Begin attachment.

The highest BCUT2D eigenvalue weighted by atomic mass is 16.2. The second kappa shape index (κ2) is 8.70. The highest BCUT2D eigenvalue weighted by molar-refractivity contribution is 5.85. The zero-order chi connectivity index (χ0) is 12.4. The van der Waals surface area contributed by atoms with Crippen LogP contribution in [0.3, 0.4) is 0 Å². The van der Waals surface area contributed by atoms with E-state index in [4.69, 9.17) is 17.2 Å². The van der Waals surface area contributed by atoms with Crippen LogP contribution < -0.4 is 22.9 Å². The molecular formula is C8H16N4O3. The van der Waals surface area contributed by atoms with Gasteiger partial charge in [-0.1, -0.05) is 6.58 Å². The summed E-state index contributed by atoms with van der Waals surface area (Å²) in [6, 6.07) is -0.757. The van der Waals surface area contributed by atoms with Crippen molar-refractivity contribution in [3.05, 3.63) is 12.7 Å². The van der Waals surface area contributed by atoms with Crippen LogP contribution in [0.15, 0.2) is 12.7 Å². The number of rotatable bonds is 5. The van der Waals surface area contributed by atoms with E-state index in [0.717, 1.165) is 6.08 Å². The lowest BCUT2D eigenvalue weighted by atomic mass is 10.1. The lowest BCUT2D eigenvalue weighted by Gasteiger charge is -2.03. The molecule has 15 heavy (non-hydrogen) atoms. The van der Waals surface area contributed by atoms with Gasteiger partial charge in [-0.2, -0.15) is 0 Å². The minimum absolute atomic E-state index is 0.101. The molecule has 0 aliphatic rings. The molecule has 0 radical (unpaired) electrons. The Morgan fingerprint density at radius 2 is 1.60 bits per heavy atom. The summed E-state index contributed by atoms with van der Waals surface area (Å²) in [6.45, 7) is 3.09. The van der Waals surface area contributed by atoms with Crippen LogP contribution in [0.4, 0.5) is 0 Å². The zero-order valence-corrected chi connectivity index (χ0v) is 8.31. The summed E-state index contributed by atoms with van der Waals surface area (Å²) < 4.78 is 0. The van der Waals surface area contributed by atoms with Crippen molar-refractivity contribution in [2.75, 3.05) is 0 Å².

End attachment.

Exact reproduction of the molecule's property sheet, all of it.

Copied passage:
The highest BCUT2D eigenvalue weighted by atomic mass is 16.2. The second kappa shape index (κ2) is 8.70. The highest BCUT2D eigenvalue weighted by molar-refractivity contribution is 5.85. The zero-order chi connectivity index (χ0) is 12.4. The van der Waals surface area contributed by atoms with Crippen LogP contribution in [0.3, 0.4) is 0 Å². The van der Waals surface area contributed by atoms with E-state index in [4.69, 9.17) is 17.2 Å². The van der Waals surface area contributed by atoms with Crippen LogP contribution < -0.4 is 22.9 Å². The molecular formula is C8H16N4O3. The van der Waals surface area contributed by atoms with Gasteiger partial charge in [-0.1, -0.05) is 6.58 Å². The summed E-state index contributed by atoms with van der Waals surface area (Å²) in [6, 6.07) is -0.757. The van der Waals surface area contributed by atoms with Crippen molar-refractivity contribution in [3.05, 3.63) is 12.7 Å². The van der Waals surface area contributed by atoms with Crippen LogP contribution in [0.15, 0.2) is 12.7 Å². The number of rotatable bonds is 5. The van der Waals surface area contributed by atoms with E-state index in [0.717, 1.165) is 6.08 Å². The lowest BCUT2D eigenvalue weighted by atomic mass is 10.1. The lowest BCUT2D eigenvalue weighted by Gasteiger charge is -2.03. The molecule has 15 heavy (non-hydrogen) atoms. The van der Waals surface area contributed by atoms with Gasteiger partial charge in [-0.2, -0.15) is 0 Å². The minimum absolute atomic E-state index is 0.101. The molecule has 0 aliphatic rings. The molecule has 0 radical (unpaired) electrons. The Morgan fingerprint density at radius 2 is 1.60 bits per heavy atom. The summed E-state index contributed by atoms with van der Waals surface area (Å²) in [6.45, 7) is 3.09. The van der Waals surface area contributed by atoms with Crippen LogP contribution in [0.4, 0.5) is 0 Å². The zero-order valence-corrected chi connectivity index (χ0v) is 8.31. The summed E-state index contributed by atoms with van der Waals surface area (Å²) < 4.78 is 0. The van der Waals surface area contributed by atoms with Crippen molar-refractivity contribution in [2.75, 3.05) is 0 Å².